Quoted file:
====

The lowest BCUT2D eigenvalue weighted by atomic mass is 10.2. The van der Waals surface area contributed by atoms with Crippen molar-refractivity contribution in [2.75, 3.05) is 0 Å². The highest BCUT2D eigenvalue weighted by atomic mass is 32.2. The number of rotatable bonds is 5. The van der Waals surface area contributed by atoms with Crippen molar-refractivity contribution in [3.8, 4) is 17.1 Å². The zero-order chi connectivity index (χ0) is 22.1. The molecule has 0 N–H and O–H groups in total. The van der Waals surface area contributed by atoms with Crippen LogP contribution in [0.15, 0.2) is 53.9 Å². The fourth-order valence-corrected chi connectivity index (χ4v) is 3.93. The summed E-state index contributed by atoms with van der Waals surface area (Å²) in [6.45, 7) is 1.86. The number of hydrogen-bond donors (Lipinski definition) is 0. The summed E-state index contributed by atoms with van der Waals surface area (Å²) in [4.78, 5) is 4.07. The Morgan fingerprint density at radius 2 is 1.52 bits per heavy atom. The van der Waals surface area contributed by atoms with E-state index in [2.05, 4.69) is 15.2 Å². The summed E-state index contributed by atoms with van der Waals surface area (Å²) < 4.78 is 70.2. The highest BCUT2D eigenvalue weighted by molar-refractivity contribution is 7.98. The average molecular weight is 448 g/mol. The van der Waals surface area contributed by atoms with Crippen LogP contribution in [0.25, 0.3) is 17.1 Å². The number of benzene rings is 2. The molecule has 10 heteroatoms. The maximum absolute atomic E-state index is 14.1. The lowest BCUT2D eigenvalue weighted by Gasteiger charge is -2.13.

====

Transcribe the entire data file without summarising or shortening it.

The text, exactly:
The lowest BCUT2D eigenvalue weighted by atomic mass is 10.2. The van der Waals surface area contributed by atoms with Crippen molar-refractivity contribution in [2.75, 3.05) is 0 Å². The highest BCUT2D eigenvalue weighted by atomic mass is 32.2. The number of rotatable bonds is 5. The van der Waals surface area contributed by atoms with Crippen molar-refractivity contribution in [3.8, 4) is 17.1 Å². The zero-order chi connectivity index (χ0) is 22.1. The molecule has 0 N–H and O–H groups in total. The van der Waals surface area contributed by atoms with Crippen LogP contribution in [0.15, 0.2) is 53.9 Å². The fourth-order valence-corrected chi connectivity index (χ4v) is 3.93. The summed E-state index contributed by atoms with van der Waals surface area (Å²) in [6.45, 7) is 1.86. The number of hydrogen-bond donors (Lipinski definition) is 0. The summed E-state index contributed by atoms with van der Waals surface area (Å²) in [4.78, 5) is 4.07. The Morgan fingerprint density at radius 2 is 1.52 bits per heavy atom. The van der Waals surface area contributed by atoms with E-state index in [2.05, 4.69) is 15.2 Å². The summed E-state index contributed by atoms with van der Waals surface area (Å²) < 4.78 is 70.2. The highest BCUT2D eigenvalue weighted by molar-refractivity contribution is 7.98. The average molecular weight is 448 g/mol. The van der Waals surface area contributed by atoms with Crippen LogP contribution in [0.25, 0.3) is 17.1 Å². The number of benzene rings is 2. The molecule has 10 heteroatoms. The maximum absolute atomic E-state index is 14.1. The lowest BCUT2D eigenvalue weighted by Gasteiger charge is -2.13.